Robert Petzel resigned last week as the top health official for the Department of Veterans Affairs, just one day after testifying before a Senate committee that he knew VA health clinics were using inappropriate scheduling practices as early as 2010.
Whistleblowers claim the schemes continued until this year, leading to a recent wave of outrage that sent the VA and White House scrambling to correct the alleged problems and restore confidence in the department.
Petzel admitted that he knew of the issue after Sen. Johnny Isakson (R-Ga.) questioned him about the 2010 memo below, in which a top VA executive warned all VA health networks that questionable scheduling practices would “not be tolerated.”
The message summarized at least 17 tactics that VA hospitals were known to have used to hide treatment delays and give the impression they were meeting the department’s goal of seeing patients within 14 to 30 days.
Isakson asked during the hearing what the VA had done to ensure that its medical centers followed the memo.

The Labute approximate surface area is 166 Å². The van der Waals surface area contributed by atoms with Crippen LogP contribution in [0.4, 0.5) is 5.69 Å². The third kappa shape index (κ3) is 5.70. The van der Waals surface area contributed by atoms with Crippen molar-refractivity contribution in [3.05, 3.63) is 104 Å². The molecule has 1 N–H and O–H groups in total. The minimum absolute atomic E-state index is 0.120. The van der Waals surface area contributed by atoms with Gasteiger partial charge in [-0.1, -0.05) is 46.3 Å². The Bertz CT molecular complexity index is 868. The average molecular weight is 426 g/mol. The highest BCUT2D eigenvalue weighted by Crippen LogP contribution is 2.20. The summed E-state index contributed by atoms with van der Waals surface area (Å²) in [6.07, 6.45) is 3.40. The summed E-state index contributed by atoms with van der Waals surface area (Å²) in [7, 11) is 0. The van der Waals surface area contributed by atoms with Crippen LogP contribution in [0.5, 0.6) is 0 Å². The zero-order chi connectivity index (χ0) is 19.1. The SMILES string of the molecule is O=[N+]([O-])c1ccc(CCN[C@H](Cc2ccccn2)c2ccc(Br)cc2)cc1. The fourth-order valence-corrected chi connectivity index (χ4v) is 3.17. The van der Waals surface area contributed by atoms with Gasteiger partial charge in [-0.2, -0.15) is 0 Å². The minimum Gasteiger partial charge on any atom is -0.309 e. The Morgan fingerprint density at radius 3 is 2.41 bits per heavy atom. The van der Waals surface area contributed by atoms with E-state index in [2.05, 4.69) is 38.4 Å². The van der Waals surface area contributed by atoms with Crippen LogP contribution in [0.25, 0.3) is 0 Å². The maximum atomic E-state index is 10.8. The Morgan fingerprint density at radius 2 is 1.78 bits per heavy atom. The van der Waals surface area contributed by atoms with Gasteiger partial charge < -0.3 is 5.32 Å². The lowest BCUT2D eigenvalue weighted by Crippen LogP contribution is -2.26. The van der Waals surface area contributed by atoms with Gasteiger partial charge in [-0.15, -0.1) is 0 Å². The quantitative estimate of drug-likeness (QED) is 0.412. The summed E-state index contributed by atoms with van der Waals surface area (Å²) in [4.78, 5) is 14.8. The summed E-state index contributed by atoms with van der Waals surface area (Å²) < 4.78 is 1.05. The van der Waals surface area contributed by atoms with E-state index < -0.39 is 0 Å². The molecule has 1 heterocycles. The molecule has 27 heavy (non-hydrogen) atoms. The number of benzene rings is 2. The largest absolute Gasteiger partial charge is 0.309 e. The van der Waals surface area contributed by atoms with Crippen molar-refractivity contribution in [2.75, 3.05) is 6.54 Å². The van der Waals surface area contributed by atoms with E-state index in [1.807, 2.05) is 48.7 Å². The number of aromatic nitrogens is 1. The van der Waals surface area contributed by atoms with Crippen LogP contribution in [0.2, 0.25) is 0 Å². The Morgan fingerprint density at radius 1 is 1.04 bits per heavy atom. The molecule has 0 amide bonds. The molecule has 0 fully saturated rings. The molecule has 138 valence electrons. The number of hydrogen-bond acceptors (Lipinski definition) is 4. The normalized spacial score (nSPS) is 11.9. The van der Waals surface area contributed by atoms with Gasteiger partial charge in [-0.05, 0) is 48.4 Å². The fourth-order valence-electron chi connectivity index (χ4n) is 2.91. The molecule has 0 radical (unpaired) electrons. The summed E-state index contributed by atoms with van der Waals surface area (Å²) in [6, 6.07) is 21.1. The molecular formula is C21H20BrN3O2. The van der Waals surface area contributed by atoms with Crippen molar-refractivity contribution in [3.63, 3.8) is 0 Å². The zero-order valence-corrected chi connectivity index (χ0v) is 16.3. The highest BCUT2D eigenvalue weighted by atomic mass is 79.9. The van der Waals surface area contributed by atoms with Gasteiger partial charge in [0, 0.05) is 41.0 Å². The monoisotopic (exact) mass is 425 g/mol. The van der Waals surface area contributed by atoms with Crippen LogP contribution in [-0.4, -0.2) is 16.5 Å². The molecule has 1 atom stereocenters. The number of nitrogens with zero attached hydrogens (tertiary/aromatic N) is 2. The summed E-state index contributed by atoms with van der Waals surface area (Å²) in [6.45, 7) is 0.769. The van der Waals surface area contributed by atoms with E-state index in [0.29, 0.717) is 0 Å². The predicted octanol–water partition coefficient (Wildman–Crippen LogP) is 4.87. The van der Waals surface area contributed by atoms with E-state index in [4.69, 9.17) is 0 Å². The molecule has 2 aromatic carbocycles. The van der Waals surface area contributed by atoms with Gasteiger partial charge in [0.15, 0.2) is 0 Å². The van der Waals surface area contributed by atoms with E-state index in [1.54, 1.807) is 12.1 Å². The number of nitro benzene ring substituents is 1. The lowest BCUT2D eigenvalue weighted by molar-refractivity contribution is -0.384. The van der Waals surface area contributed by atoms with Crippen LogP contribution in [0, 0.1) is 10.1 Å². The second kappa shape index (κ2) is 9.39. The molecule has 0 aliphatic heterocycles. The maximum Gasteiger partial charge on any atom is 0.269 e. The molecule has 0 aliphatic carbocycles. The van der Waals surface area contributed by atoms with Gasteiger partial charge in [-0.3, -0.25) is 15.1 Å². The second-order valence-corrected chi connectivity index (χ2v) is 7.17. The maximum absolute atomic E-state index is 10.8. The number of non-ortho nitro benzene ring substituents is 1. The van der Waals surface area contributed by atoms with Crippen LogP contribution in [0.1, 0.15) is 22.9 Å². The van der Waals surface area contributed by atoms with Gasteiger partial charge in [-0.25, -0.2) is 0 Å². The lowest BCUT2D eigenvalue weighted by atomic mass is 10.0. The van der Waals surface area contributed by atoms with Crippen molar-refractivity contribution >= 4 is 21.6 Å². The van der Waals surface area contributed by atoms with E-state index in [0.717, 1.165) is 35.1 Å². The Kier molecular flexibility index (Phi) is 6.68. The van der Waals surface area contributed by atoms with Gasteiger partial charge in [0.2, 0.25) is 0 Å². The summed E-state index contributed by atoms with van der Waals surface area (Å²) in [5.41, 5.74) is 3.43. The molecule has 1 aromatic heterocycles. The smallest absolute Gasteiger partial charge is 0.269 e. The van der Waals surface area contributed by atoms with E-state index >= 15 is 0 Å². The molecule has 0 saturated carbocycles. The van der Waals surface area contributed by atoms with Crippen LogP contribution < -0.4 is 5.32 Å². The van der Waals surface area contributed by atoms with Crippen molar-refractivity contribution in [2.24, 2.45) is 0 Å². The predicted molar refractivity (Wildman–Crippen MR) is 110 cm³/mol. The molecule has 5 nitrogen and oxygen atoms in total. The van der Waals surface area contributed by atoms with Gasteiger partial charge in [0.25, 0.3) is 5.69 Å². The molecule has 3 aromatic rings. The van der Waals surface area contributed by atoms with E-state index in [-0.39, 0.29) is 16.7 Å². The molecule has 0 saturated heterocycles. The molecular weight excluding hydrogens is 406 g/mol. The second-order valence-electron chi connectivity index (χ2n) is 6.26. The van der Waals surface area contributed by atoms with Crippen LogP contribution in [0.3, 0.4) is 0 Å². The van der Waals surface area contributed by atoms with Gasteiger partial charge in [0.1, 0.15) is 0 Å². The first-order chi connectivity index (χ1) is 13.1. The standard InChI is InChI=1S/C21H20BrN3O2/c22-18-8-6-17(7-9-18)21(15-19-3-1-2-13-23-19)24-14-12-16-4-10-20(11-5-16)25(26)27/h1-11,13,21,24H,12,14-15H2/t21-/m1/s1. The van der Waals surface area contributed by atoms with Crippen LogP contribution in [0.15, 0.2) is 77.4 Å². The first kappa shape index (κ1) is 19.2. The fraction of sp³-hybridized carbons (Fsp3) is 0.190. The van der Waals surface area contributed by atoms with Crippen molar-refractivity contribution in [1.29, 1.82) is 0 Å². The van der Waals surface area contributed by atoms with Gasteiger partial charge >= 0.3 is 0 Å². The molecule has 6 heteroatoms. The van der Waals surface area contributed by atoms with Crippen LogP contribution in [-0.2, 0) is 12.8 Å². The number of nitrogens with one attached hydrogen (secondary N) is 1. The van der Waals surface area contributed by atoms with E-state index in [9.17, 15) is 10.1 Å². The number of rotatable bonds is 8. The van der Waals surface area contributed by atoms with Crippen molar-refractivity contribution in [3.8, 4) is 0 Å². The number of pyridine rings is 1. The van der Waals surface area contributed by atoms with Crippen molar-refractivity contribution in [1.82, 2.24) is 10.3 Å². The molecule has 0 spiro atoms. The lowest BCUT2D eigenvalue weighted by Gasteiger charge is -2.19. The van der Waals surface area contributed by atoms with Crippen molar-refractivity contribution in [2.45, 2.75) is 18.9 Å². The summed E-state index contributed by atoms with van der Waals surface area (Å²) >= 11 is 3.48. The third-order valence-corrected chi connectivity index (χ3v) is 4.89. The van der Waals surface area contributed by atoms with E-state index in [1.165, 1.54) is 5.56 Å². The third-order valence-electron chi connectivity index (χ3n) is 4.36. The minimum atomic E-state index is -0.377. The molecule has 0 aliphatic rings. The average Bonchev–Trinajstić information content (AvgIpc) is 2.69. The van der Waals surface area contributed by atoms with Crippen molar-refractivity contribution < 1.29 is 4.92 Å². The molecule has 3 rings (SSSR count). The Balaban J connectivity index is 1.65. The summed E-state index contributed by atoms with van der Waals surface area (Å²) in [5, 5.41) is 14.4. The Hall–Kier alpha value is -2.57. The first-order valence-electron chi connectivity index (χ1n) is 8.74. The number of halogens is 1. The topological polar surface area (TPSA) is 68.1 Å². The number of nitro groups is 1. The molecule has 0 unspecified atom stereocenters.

Petzel responded: “We have worked very hard, Senator Isakson, to root out these inappropriate uses of the scheduling system and these abuses. We have been working continuously to try and identify where those sites are and what we need to do to prevent that from happening. It’s absolutely inexcusable.”
Isakson then asked what the VA did to reprimand employees who tried to hide delays.
Petzel could not recall a specific example, but he said that “if someone were found to be manipulating inappropriately the scheduling system, they would be disciplined.”
Shinseki added that the VA removed 6,000 employees over the last two years for either poor performance or misconduct, but he did not say whether those personnel actions were related to hiding treatment delays.
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